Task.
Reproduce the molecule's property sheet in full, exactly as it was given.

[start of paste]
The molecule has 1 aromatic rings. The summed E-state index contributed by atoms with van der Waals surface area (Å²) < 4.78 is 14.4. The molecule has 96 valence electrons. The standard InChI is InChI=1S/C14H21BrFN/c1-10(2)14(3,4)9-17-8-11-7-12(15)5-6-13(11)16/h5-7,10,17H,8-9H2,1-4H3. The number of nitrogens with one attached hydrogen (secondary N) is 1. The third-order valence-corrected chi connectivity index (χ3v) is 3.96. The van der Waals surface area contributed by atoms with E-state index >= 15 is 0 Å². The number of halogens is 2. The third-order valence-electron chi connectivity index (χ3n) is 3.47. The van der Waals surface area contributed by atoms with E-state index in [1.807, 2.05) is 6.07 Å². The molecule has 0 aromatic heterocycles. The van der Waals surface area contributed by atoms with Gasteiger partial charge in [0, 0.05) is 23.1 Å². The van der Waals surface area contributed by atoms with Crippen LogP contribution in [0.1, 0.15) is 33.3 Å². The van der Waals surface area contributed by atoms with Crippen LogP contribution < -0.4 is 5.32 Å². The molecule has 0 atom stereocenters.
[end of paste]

The molecule has 1 aromatic rings. The summed E-state index contributed by atoms with van der Waals surface area (Å²) < 4.78 is 14.4. The molecule has 96 valence electrons. The standard InChI is InChI=1S/C14H21BrFN/c1-10(2)14(3,4)9-17-8-11-7-12(15)5-6-13(11)16/h5-7,10,17H,8-9H2,1-4H3. The number of nitrogens with one attached hydrogen (secondary N) is 1. The third-order valence-corrected chi connectivity index (χ3v) is 3.96. The van der Waals surface area contributed by atoms with E-state index >= 15 is 0 Å². The number of halogens is 2. The third-order valence-electron chi connectivity index (χ3n) is 3.47. The van der Waals surface area contributed by atoms with E-state index in [1.807, 2.05) is 6.07 Å². The molecule has 0 aromatic heterocycles. The van der Waals surface area contributed by atoms with Gasteiger partial charge in [0, 0.05) is 23.1 Å². The van der Waals surface area contributed by atoms with Crippen LogP contribution in [0.1, 0.15) is 33.3 Å². The van der Waals surface area contributed by atoms with Crippen LogP contribution < -0.4 is 5.32 Å². The molecule has 0 atom stereocenters.